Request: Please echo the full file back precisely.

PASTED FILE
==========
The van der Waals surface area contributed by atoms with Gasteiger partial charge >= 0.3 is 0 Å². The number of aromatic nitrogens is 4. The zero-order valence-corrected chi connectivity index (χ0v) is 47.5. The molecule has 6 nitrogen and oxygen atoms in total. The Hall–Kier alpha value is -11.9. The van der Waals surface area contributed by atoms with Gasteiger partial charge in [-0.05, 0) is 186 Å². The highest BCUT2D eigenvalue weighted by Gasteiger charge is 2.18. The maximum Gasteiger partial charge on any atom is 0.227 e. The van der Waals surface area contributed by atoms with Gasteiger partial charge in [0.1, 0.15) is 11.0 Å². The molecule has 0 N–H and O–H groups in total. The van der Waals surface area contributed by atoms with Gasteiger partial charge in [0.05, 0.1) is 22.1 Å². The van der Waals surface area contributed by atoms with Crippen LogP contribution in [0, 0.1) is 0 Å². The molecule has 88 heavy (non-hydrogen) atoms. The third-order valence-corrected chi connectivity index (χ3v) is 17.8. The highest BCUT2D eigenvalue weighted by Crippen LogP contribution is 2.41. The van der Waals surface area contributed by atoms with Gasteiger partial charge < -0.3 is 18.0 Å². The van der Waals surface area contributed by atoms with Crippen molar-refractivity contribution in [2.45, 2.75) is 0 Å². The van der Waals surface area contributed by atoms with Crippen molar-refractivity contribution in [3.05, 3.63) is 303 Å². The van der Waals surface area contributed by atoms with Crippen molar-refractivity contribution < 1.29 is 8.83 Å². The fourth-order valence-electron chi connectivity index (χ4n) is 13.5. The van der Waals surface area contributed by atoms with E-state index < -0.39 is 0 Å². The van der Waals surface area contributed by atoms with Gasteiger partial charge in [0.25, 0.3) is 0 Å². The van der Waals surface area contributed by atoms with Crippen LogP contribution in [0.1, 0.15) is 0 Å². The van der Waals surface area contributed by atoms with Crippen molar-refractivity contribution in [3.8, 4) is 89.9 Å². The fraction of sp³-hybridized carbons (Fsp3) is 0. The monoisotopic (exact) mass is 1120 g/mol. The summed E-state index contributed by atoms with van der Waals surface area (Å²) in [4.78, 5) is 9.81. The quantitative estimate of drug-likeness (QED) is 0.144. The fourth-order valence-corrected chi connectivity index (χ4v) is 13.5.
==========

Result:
The van der Waals surface area contributed by atoms with Gasteiger partial charge >= 0.3 is 0 Å². The number of aromatic nitrogens is 4. The zero-order valence-corrected chi connectivity index (χ0v) is 47.5. The molecule has 6 nitrogen and oxygen atoms in total. The Hall–Kier alpha value is -11.9. The van der Waals surface area contributed by atoms with Gasteiger partial charge in [-0.05, 0) is 186 Å². The highest BCUT2D eigenvalue weighted by Gasteiger charge is 2.18. The maximum Gasteiger partial charge on any atom is 0.227 e. The van der Waals surface area contributed by atoms with Gasteiger partial charge in [0.1, 0.15) is 11.0 Å². The molecule has 0 N–H and O–H groups in total. The van der Waals surface area contributed by atoms with Gasteiger partial charge in [0.05, 0.1) is 22.1 Å². The van der Waals surface area contributed by atoms with Crippen LogP contribution in [0, 0.1) is 0 Å². The molecule has 88 heavy (non-hydrogen) atoms. The third-order valence-corrected chi connectivity index (χ3v) is 17.8. The highest BCUT2D eigenvalue weighted by Crippen LogP contribution is 2.41. The van der Waals surface area contributed by atoms with Gasteiger partial charge < -0.3 is 18.0 Å². The van der Waals surface area contributed by atoms with Crippen molar-refractivity contribution in [2.45, 2.75) is 0 Å². The van der Waals surface area contributed by atoms with Crippen molar-refractivity contribution in [3.05, 3.63) is 303 Å². The van der Waals surface area contributed by atoms with Crippen molar-refractivity contribution < 1.29 is 8.83 Å². The fourth-order valence-electron chi connectivity index (χ4n) is 13.5. The van der Waals surface area contributed by atoms with E-state index < -0.39 is 0 Å². The van der Waals surface area contributed by atoms with Gasteiger partial charge in [0.25, 0.3) is 0 Å². The van der Waals surface area contributed by atoms with Crippen LogP contribution in [0.1, 0.15) is 0 Å². The van der Waals surface area contributed by atoms with Crippen molar-refractivity contribution in [3.8, 4) is 89.9 Å². The fraction of sp³-hybridized carbons (Fsp3) is 0. The monoisotopic (exact) mass is 1120 g/mol. The summed E-state index contributed by atoms with van der Waals surface area (Å²) in [4.78, 5) is 9.81. The quantitative estimate of drug-likeness (QED) is 0.144. The fourth-order valence-corrected chi connectivity index (χ4v) is 13.5.